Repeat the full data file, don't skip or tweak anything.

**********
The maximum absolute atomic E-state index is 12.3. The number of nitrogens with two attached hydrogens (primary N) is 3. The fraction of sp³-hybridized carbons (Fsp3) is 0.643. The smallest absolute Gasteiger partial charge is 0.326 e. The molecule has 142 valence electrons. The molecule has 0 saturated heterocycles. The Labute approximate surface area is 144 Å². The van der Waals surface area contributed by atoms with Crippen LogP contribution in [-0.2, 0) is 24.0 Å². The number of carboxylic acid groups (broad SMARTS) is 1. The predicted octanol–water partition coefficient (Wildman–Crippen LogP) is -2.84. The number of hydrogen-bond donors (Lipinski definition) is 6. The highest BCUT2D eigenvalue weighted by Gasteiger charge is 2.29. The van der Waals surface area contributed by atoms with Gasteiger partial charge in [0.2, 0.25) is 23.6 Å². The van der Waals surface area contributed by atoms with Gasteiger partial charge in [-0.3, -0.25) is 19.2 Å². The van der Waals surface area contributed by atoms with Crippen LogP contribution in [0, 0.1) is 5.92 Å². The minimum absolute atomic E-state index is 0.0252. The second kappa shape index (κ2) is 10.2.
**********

The maximum absolute atomic E-state index is 12.3. The number of nitrogens with two attached hydrogens (primary N) is 3. The fraction of sp³-hybridized carbons (Fsp3) is 0.643. The smallest absolute Gasteiger partial charge is 0.326 e. The molecule has 142 valence electrons. The molecule has 0 saturated heterocycles. The Labute approximate surface area is 144 Å². The van der Waals surface area contributed by atoms with Crippen LogP contribution in [-0.2, 0) is 24.0 Å². The number of carboxylic acid groups (broad SMARTS) is 1. The predicted octanol–water partition coefficient (Wildman–Crippen LogP) is -2.84. The number of hydrogen-bond donors (Lipinski definition) is 6. The highest BCUT2D eigenvalue weighted by Gasteiger charge is 2.29. The van der Waals surface area contributed by atoms with Gasteiger partial charge in [0.2, 0.25) is 23.6 Å². The van der Waals surface area contributed by atoms with Gasteiger partial charge in [-0.3, -0.25) is 19.2 Å². The van der Waals surface area contributed by atoms with Crippen LogP contribution in [0, 0.1) is 5.92 Å². The minimum absolute atomic E-state index is 0.0252. The second kappa shape index (κ2) is 10.2.